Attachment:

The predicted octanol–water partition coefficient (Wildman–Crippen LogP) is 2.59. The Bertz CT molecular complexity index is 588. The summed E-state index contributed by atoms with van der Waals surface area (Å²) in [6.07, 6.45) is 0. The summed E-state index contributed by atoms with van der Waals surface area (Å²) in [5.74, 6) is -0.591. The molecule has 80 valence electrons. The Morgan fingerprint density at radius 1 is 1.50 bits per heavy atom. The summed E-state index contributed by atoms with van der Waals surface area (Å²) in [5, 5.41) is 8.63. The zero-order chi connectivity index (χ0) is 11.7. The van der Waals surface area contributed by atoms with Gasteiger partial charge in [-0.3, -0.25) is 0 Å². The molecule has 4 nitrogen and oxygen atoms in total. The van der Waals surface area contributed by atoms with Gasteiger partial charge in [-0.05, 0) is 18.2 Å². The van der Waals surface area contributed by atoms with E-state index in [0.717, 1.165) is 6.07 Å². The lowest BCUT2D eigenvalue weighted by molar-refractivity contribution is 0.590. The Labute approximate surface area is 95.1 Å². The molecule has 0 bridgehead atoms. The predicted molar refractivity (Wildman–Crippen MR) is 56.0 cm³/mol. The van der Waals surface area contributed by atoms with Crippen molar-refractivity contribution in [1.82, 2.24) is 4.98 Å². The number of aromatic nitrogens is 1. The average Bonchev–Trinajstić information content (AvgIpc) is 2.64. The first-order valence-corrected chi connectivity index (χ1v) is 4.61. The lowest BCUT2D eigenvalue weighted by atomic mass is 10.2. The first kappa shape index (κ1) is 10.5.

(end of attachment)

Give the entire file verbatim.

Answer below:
The predicted octanol–water partition coefficient (Wildman–Crippen LogP) is 2.59. The Bertz CT molecular complexity index is 588. The summed E-state index contributed by atoms with van der Waals surface area (Å²) in [6.07, 6.45) is 0. The summed E-state index contributed by atoms with van der Waals surface area (Å²) in [5.74, 6) is -0.591. The molecule has 80 valence electrons. The Morgan fingerprint density at radius 1 is 1.50 bits per heavy atom. The summed E-state index contributed by atoms with van der Waals surface area (Å²) in [5, 5.41) is 8.63. The zero-order chi connectivity index (χ0) is 11.7. The van der Waals surface area contributed by atoms with Gasteiger partial charge in [-0.3, -0.25) is 0 Å². The molecule has 4 nitrogen and oxygen atoms in total. The van der Waals surface area contributed by atoms with Gasteiger partial charge in [-0.05, 0) is 18.2 Å². The van der Waals surface area contributed by atoms with E-state index in [0.717, 1.165) is 6.07 Å². The lowest BCUT2D eigenvalue weighted by molar-refractivity contribution is 0.590. The Labute approximate surface area is 95.1 Å². The molecule has 0 bridgehead atoms. The predicted molar refractivity (Wildman–Crippen MR) is 56.0 cm³/mol. The van der Waals surface area contributed by atoms with Crippen molar-refractivity contribution in [1.82, 2.24) is 4.98 Å². The number of aromatic nitrogens is 1. The average Bonchev–Trinajstić information content (AvgIpc) is 2.64. The first-order valence-corrected chi connectivity index (χ1v) is 4.61. The lowest BCUT2D eigenvalue weighted by atomic mass is 10.2. The first kappa shape index (κ1) is 10.5.